St. Vincent

Though the focus of St. Vincent is the unlikely friendship between an introverted young boy and his Brooklynite neighbor, themes of disability and caregiving are prominent. Though it isn’t revealed until late in the story, Vincent’s wife has dementia, and he’s spent every nickel he has–and then some–attempting to pay for the best of care in an unbelievably posh nursing home that looks more like a hotel. Vincent regularly visits her dressed in a white lab coat, pretending to be her cardiologist, in order not to distress her with the realization that she doesn’t remember him. In the outside world, however, he’s in a relationship of sorts with Duka, a churlish pregnant Russian hooker deserted by her usual clientele.

Vincent suffers a stroke at one point, and though he clearly needs some cognitive and physical therapy, it seems to be provided mainly by his neighbor and her son holding up flash cards and helping him pronounce words. Later he’s seen in a dismal physical therapy room, transferring marbles into a container with his toes with no therapist in evidence. One wonders just how much rehab the Veteran’s Administration provides, and whether it’s really sufficient. Vincent is seen to have trouble controlling his mouth muscles and a limp for the remainder of the film, but Duka takes over housekeeping duties for him.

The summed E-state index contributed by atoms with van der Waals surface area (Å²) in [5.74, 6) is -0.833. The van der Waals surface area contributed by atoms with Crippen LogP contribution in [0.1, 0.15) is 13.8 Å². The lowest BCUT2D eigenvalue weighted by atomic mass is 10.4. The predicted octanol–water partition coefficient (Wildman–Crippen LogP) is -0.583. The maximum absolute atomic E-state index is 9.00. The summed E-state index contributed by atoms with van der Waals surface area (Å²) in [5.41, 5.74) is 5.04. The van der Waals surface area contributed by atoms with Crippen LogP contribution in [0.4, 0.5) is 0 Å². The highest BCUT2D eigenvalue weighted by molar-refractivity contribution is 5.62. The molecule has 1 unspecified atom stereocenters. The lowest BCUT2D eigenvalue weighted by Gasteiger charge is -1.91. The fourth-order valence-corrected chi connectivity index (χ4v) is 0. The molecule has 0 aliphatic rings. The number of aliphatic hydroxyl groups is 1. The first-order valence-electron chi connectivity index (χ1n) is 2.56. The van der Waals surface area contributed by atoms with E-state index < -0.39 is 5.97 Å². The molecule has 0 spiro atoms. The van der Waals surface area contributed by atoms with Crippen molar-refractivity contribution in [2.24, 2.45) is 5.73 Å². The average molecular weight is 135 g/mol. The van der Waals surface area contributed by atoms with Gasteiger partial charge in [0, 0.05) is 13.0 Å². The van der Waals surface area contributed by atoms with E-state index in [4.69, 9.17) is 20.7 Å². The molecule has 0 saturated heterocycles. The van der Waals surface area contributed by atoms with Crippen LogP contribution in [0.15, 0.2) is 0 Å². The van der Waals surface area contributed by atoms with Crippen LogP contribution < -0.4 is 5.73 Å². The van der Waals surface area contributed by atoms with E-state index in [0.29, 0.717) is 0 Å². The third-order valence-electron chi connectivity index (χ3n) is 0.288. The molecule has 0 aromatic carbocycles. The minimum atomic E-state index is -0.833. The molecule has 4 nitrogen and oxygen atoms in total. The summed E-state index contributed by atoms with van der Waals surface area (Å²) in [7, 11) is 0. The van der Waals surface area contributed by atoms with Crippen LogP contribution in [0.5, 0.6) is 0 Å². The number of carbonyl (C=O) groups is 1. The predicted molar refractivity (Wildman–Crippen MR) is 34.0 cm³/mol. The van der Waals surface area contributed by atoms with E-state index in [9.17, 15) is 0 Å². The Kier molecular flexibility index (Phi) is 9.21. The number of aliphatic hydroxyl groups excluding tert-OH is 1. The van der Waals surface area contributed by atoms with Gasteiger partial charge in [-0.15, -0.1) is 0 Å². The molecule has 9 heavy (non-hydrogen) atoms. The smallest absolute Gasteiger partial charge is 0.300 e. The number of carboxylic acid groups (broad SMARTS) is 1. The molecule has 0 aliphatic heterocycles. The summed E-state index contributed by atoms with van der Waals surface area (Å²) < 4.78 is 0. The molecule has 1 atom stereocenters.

The neighbor kid and his friend have to give Duka a lesson on polite terminology, because she has no qualms about using the “R-word”, and doesn’t know why it’s not OK to call someone a midget. Yet Duka isn’t completely insensitive to disability issues; she prevents Vincent from parking in a spot reserved for the handicapped until he proudly takes his new placard out of the glove compartment.

Vincent: “It’s the best thing that ever happened to me.”
Duka: “Because you have sad life.”

The final minutes of the movie explain the title: the neighbor kid arranges to have Vincent honored on stage at his Catholic school for his service to his country and wife, as part of an assignment to recognize the saintliness of ordinary people around them.

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